Fighting to save her congressional district, Rep. Corrine Brown publicly addressed two state legislative committees on Thursday and predicted the new seat drawn by legislators will disenfranchise minorities. But Brown, an African-American Democrat elected in 1992 to a heavily Democratic seat, offered no data to back up her claims and instead spoke of racial injustice — from Trayvon Martin’s shooting to the riots in Ferguson, Missouri. Brown’s current district, which zigs and zags from heavily black areas in Jacksonville to Orlando, has been held up as a poster-child for gerrymandering. Because so many African Americans vote Democrat, her current district helps “bleach” adjacent districts, making them more white and more Republican, giving the edge to the GOP, which also controls the Legislature, where the maps are drawn.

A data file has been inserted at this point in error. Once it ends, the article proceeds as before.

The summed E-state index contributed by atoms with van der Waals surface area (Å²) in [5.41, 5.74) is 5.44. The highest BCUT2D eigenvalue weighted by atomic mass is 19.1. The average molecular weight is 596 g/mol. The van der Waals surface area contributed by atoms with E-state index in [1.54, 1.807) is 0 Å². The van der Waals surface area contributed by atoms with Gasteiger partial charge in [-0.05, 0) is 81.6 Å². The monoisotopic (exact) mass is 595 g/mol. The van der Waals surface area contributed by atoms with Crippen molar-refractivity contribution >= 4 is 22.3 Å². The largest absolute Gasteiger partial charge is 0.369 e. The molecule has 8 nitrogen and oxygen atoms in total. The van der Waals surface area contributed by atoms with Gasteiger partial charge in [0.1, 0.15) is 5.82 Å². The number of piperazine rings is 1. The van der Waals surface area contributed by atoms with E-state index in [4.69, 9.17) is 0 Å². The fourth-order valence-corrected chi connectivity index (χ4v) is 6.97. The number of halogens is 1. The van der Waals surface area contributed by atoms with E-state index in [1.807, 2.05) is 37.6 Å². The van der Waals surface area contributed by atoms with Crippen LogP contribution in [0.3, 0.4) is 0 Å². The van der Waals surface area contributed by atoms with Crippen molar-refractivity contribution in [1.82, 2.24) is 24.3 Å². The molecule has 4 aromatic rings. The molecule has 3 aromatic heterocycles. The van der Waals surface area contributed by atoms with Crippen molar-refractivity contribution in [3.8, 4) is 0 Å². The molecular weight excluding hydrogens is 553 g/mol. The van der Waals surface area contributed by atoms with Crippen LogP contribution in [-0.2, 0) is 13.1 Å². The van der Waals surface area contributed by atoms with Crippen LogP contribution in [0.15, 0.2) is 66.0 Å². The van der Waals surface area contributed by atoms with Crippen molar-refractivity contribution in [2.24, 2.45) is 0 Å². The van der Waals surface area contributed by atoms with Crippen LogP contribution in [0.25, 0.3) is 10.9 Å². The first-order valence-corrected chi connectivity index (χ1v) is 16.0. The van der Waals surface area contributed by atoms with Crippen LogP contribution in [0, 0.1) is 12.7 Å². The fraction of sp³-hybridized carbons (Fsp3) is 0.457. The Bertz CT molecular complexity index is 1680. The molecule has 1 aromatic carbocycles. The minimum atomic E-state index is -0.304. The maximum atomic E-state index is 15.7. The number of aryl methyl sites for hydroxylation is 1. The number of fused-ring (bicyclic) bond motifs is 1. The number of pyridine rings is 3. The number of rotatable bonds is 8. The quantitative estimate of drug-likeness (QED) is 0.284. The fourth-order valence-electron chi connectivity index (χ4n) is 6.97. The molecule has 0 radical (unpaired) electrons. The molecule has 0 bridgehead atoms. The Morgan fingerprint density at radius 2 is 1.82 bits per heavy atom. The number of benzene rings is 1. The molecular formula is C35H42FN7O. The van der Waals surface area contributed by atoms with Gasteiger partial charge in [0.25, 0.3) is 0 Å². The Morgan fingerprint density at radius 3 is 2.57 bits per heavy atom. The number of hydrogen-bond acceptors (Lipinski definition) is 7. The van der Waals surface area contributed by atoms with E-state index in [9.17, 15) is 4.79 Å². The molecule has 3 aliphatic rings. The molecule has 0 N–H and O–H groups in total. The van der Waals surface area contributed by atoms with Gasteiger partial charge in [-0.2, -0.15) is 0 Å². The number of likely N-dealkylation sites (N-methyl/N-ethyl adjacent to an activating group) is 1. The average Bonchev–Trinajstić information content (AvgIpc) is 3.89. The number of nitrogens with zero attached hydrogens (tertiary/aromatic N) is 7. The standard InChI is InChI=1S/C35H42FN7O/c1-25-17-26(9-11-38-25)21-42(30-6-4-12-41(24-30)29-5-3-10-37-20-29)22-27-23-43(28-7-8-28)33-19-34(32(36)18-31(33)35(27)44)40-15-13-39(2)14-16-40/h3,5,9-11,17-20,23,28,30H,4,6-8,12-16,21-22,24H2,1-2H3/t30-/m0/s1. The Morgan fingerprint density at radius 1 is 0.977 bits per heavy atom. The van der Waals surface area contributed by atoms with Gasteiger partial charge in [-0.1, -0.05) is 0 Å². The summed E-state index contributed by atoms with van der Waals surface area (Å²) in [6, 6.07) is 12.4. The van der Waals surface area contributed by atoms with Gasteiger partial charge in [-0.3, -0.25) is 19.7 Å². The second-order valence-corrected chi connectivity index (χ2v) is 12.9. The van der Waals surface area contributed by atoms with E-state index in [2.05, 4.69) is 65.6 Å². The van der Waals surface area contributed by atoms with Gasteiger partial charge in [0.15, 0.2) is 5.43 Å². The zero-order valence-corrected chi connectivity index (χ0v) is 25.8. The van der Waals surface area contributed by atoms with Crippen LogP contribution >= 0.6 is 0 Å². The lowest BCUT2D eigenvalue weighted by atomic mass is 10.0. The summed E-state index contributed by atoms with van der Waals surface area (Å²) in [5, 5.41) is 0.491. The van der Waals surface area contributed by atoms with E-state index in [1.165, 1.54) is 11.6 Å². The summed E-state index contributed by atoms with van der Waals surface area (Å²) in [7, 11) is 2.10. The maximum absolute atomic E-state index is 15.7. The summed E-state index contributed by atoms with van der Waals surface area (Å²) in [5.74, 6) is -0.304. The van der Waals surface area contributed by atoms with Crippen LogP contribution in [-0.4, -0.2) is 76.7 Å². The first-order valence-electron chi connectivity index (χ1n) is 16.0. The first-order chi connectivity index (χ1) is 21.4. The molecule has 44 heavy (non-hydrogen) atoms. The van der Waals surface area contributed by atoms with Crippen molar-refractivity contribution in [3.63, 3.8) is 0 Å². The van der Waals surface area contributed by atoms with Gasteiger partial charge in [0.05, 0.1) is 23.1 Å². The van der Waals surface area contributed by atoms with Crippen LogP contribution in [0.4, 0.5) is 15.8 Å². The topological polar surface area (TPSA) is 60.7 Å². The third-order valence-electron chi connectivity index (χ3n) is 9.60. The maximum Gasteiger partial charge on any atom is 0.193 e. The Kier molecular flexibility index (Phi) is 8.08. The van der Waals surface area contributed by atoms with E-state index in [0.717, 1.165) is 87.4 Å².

Citing the Fair Districts amendment that were approved by voters to prohibit gerrymandering, the Florida Supreme Court last month ordered the district to be drawn west from Jacksonville to Tallahassee to create a new minority-access seat that has fewer twists and turns. Brown claimed the proposed district only looked minority-heavy because it had a high number of prisons that were filled with African-Americans.
Brown wasn’t pressed for details by the committee of friendly state legislators, many of whom resent that the Legislature was ordered to redraw at least eight of 27 congressional districts by the justices.